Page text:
Default Judgments in Divorce
Disagreements and a lack of cooperation are two of the primary catalysts for divorce, as both spouses experience a loss of connection with one another. While either spouse can initiate the legal process to end the marriage, some amount of cooperation is expected and almost required from both to conclude a divorce case in a timely and efficient manner. However, a Judge cannot force a party to respond or participate in a divorce proceeding if he or she refuses to do so.
A lack of participation by a spouse does not doom a case but puts a Court in a somewhat uncomfortable position. Courts do not like to conclude cases without hearing something from each side; however, if notice of a petition is sent and ignored, a Court will enter a default judgment in favor of the petitioning spouse. A default judgment has serious and permanent consequences for both spouses and is far from an ideal or even fair result.
When Default Judgments Are Entered
When any type of case is initiated with a Court, any party named in the case is entitled to notice of the legal action, including a copy of what was filed with the Court, so he or she has a chance to respond and make an appearance. The spouse receiving notice of a divorce has 30 days to respond, or face the possibility the Judge will enter a default judgment.
If a spouse was anticipating divorce, he or she may have already consulted with a divorce attorney about handling the case, and this attorney would take over filing the necessary response to protect the party's rights. Alternatively, an extension can be requested to the 30-day response period if more time is needed to retain a lawyer or to put a response together.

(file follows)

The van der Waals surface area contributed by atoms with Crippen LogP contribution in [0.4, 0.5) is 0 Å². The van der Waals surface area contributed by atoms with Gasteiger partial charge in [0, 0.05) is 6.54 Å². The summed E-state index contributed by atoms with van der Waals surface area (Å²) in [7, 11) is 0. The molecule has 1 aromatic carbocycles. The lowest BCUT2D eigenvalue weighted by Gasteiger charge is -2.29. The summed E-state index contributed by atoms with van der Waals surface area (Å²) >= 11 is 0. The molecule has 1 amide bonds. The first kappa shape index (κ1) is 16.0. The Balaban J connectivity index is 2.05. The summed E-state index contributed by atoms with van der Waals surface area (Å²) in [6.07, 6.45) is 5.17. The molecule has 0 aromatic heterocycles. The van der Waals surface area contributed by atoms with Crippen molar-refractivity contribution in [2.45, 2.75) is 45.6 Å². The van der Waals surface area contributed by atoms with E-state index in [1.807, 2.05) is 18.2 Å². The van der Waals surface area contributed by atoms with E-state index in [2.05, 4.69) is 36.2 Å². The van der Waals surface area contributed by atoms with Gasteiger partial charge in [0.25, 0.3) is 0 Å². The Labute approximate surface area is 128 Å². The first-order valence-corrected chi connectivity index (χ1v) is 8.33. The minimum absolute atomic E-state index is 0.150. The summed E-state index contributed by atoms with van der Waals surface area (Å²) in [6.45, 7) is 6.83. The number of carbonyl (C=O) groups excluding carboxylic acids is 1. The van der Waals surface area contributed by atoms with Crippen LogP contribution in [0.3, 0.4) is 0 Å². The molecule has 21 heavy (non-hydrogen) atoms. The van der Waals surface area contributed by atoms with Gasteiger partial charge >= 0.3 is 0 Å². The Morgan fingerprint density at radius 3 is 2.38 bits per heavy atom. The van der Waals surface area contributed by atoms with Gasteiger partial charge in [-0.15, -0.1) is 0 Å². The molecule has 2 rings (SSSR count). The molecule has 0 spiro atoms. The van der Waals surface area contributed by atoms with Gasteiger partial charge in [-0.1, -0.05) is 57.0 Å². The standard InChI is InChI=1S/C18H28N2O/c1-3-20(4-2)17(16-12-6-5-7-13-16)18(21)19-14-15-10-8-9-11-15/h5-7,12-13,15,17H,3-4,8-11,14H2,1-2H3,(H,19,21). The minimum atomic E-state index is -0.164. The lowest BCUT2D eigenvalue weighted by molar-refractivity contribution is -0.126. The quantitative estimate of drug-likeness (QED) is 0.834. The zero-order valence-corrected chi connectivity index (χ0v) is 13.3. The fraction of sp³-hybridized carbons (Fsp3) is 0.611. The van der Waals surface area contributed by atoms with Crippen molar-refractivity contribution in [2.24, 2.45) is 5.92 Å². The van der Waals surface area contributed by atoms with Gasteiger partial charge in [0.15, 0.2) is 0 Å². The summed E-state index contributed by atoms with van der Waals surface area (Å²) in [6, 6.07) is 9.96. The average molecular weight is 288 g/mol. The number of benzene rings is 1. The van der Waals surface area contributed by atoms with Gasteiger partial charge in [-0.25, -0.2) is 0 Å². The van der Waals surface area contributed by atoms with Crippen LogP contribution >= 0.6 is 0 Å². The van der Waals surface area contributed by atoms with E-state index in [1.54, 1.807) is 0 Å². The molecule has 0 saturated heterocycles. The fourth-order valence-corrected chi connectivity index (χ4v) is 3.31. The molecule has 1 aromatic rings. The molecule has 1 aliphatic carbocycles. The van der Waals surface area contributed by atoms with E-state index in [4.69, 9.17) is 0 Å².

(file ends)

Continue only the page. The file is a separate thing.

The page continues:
Problems only arise if a spouse ignores or does not receive notice, and the other party asks the Court for a default judgment. A default judgment basically gives the petitioning spouse everything he or she requested because the other party did not offer anything to challenge the default judgement. However, the party asking for a default judgment is usually still expected to appear before the Judge and prove the demands requested in the divorce are legitimate.
Consequences of a Default Judgment
A default judgment is final, and is treated as the ultimate resolution of a divorce case unless a party can show cause that the judgement should be reconsidered. This means the other party will likely receive the parenting arrangement he or she requested, as well as child support and the wage garnishment to collect it, and property rights over shared assets. Unless quick action is taken, this judgment is fully enforceable, and the party who failed to respond will be required to comply with the judgement's terms.
Reconsider/Vacating the Order
Courts do not like to issue default judgments, so parties in this position have a few options to request another chance. Within the first 30 days after a default judgment is entered, the party who failed to respond can ask the Court to reconsider the judgment, but an adequate excuse for the earlier silence will be needed.
Valid grounds for reconsideration include:
- Notice was not received;
- A medical emergency;
- Active military duty; or
- Personal/family emergency.
If more than 30 days have elapsed, a party can ask the default judgment be vacated, but that is even more difficult to obtain and will likely require additional proof beyond statements made in an affidavit.
Consult an Illinois Divorce Attorney
Divorce is an overwhelming event, and dealing with the divorce petition may feel beyond your capacity. To avoid losing important rights and benefits, let an experienced Palatine divorce attorney take over the complex legal procedure so you can focus on healing and helping your family. The Law Office of Nicholas W. Richardson, P.C. understands the stress of divorce, and can provide the assistance and legal advice you need to begin moving past this difficult time. Contact the Palatine office for a free initial consultation.